Cons:

  • A business will enter an agreement to give equity to the accelerators and incubators.
  • Top programs are selective and hard to enter – not everyone can just apply and be accepted into a program.
  • Working with incubators is less targeted on the individual company, as many startups will be part of the program, so there is not a priority for one company to open and begin operations fast. This means it could take up to a few years to get up and running with this less focused approach. 

 

 

8. Microfinance

This is where a startup has access to financial services that otherwise would be unattainable (such as in the case of not getting approved for a loan). Non-Banking Financial Corporations or NBFCs, are corporations that offer banking services in general without being a legally defined bank. These options are accessible for people who have poor credit, or no collateral to get a loan from a bank. 

 

Pros:

  • Great for entrepreneurs who have been rejected from traditional bank loaning, or who prefer not to go through banks.
  • With access to multiple micro-investors, you can raise the entire amount you need.

Cons:

  • Microfinancing means smaller loans, which would mean having to get funding from multiple sources. That creates a more complex process of handling multiple investors.

 

Microfinance Sources:

https://www.seedinvest.com

https://fundopolis.com/

https://www.startengine.com/

 

 

Understanding Loans and Structuring Investment Agreements

As mentioned throughout the list, for many of the juice bar funding sources that were mentioned, investors will want equity in your company. The fact that there’s no need for you to collateralize a loan with any property plays into this, and it is also a way for investors to benefit from fronting up to hundreds of thousands of dollars. 

There are some key things to know when entering investment agreements, so take note of the following so that you can craft the most supportive agreement for your situation and preferences in the role you want this additional party to play in your business. 

 

Convertible Notes in Juice Bar Funding Agreements

This denotes flexibility in an agreement with an investor. It could be a scenario where for the first two years there is a certain percentage agreed upon that the business pays the investor, and after assessing how the business is performing after those two years, the investor can decide to convert that into equity, or if deciding not to, the business would payout whatever investment it was that was given.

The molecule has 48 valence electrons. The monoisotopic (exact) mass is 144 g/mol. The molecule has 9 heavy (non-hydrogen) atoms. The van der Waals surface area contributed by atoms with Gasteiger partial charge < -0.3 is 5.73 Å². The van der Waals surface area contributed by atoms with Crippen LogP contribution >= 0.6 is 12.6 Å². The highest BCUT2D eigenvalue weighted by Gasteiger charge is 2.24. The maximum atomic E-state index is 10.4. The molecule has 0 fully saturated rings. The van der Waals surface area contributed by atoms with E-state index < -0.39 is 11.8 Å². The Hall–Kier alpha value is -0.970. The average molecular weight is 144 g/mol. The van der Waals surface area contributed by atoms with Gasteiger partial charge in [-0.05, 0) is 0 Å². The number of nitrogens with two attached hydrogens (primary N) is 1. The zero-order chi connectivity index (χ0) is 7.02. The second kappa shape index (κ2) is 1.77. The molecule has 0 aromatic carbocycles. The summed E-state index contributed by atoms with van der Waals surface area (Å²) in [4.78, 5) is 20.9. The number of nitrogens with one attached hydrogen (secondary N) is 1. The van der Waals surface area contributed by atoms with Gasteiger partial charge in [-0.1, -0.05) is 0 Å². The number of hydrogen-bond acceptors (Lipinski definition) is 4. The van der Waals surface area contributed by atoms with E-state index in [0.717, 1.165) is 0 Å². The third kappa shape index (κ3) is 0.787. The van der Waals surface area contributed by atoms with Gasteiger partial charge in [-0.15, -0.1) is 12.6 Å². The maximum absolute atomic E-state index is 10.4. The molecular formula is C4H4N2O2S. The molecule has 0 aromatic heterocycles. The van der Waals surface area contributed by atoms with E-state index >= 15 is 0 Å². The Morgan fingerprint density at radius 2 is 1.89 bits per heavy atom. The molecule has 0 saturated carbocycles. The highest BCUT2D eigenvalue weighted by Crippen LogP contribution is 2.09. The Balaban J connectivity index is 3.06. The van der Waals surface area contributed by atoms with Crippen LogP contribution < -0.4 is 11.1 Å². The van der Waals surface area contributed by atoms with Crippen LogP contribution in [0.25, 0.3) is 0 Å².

For example: 

An investor gave $50,000 to the startup, and the business paid the investor back 15% per year for two years. At the end of those two years the investor assesses that the business is going well and decides to turn the $50,000 into equity to continue along with the investment. If the investor decided against equity, that would mean that the business owner would pay back the $50,000 along whatever terms that the parties decide. 

 

Equity Considerations

When raising funds from investors, generally at a minimum it will be an agreement for about 40%. If less, great. Though we recommend that you don’t give away more than 49% of equity.

You could have one investor receive the entire 49% in equity if they are the only party funding your business, or if you have two investors, they might each get 24.5% equity, the total still being the 49% equity that you give away.

 You can continue like that with multiple investors lending smaller amounts, but as we mentioned earlier, it’s always better to have fewer investors to have to communicate with and maintain relationships with. 

A critical consideration when dealing with equity is that there is a big difference between finances investing in the location, or the parent company itself. Your brand owns the intellectual property, and the storefront is an extension of that brand. If the agreement is for equity in your entire company, then if you were to open multiple storefronts in the future, the investor will then own that equity for all locations. 

We suggest structuring the investment to be equity in the location and stipulate that clearly in the agreement so that when you want to open additional locations, you have equity in those locations to continue to expand your business and you can reap the rewards of the profit that the additional location/s makes. 

 

Handing Relationships with Investors

Communication is of the utmost importance when it comes to the relationships you have with your investors. We’re talking about strong, clear communication as you craft the agreement. There needs to be full transparency in what the relationship will look like in terms of the role that the investor will play in your business management. 

Imagine an investor coming into your juice bar, noticing some things about the store and operations, and then having to discuss for the next few hours or days what they don’t like and the changes that they want to make – essentially telling you how to run your business. 

This is a difficult way to manage your business, having to react to what’s being shared, and not knowing when they will come in to offer their two cents. You simply won’t have time to work on your business and manage what you need to in order to continue to grow, while your energy is spent on the back-and-forth between the investor and yourself. Throw in the mix, multiple investors and it can get even more complex with conflicting ideas.